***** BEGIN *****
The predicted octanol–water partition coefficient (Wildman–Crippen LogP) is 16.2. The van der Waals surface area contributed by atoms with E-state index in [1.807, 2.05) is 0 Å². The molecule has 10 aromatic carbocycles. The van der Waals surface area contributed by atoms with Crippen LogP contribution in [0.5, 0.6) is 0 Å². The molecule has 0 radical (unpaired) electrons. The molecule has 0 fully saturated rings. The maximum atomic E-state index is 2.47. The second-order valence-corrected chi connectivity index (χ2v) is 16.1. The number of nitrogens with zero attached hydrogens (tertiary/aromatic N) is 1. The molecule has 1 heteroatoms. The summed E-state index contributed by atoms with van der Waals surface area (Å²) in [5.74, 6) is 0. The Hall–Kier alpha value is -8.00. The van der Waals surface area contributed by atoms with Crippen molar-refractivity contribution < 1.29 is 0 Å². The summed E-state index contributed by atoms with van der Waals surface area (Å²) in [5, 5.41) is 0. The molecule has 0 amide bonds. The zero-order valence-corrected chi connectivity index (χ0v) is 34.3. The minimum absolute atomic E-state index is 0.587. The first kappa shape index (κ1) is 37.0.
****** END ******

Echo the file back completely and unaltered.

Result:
The predicted octanol–water partition coefficient (Wildman–Crippen LogP) is 16.2. The van der Waals surface area contributed by atoms with E-state index in [1.807, 2.05) is 0 Å². The molecule has 10 aromatic carbocycles. The van der Waals surface area contributed by atoms with Crippen LogP contribution in [0.5, 0.6) is 0 Å². The molecule has 0 radical (unpaired) electrons. The molecule has 0 fully saturated rings. The maximum atomic E-state index is 2.47. The second-order valence-corrected chi connectivity index (χ2v) is 16.1. The number of nitrogens with zero attached hydrogens (tertiary/aromatic N) is 1. The molecule has 1 heteroatoms. The summed E-state index contributed by atoms with van der Waals surface area (Å²) in [5.74, 6) is 0. The Hall–Kier alpha value is -8.00. The van der Waals surface area contributed by atoms with Crippen molar-refractivity contribution < 1.29 is 0 Å². The summed E-state index contributed by atoms with van der Waals surface area (Å²) in [5, 5.41) is 0. The molecule has 0 amide bonds. The zero-order valence-corrected chi connectivity index (χ0v) is 34.3. The minimum absolute atomic E-state index is 0.587. The first kappa shape index (κ1) is 37.0.